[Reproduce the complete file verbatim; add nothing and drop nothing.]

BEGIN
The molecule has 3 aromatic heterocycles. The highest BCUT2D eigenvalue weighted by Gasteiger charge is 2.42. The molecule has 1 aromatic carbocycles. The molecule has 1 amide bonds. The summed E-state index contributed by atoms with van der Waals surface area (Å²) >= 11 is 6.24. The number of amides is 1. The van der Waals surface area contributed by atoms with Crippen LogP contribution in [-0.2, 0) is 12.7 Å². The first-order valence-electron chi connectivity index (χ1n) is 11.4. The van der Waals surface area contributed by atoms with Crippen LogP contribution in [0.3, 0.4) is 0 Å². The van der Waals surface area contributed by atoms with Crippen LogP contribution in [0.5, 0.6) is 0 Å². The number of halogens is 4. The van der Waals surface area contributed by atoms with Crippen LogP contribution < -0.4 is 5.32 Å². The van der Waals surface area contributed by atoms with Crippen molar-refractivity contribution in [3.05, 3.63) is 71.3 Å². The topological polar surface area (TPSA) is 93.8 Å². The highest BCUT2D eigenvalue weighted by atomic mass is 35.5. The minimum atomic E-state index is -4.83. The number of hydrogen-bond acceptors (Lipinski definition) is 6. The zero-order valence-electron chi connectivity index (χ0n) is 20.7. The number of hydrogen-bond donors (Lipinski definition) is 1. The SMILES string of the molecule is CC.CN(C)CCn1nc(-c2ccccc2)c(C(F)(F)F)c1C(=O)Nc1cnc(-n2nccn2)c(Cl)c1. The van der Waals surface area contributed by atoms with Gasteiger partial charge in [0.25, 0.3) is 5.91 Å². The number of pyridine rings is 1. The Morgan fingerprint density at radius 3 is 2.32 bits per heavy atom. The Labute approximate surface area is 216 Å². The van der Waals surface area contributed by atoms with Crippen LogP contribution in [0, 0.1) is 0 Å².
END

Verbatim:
The molecule has 3 aromatic heterocycles. The highest BCUT2D eigenvalue weighted by Gasteiger charge is 2.42. The molecule has 1 aromatic carbocycles. The molecule has 1 amide bonds. The summed E-state index contributed by atoms with van der Waals surface area (Å²) >= 11 is 6.24. The number of amides is 1. The van der Waals surface area contributed by atoms with Crippen LogP contribution in [-0.2, 0) is 12.7 Å². The first-order valence-electron chi connectivity index (χ1n) is 11.4. The van der Waals surface area contributed by atoms with Crippen LogP contribution in [0.3, 0.4) is 0 Å². The van der Waals surface area contributed by atoms with Crippen LogP contribution in [0.5, 0.6) is 0 Å². The number of halogens is 4. The van der Waals surface area contributed by atoms with Crippen LogP contribution < -0.4 is 5.32 Å². The van der Waals surface area contributed by atoms with Crippen molar-refractivity contribution in [3.05, 3.63) is 71.3 Å². The topological polar surface area (TPSA) is 93.8 Å². The highest BCUT2D eigenvalue weighted by atomic mass is 35.5. The minimum atomic E-state index is -4.83. The number of hydrogen-bond acceptors (Lipinski definition) is 6. The zero-order valence-electron chi connectivity index (χ0n) is 20.7. The number of hydrogen-bond donors (Lipinski definition) is 1. The SMILES string of the molecule is CC.CN(C)CCn1nc(-c2ccccc2)c(C(F)(F)F)c1C(=O)Nc1cnc(-n2nccn2)c(Cl)c1. The van der Waals surface area contributed by atoms with Gasteiger partial charge in [0.25, 0.3) is 5.91 Å². The number of pyridine rings is 1. The Morgan fingerprint density at radius 3 is 2.32 bits per heavy atom. The Labute approximate surface area is 216 Å². The van der Waals surface area contributed by atoms with Crippen LogP contribution in [0, 0.1) is 0 Å².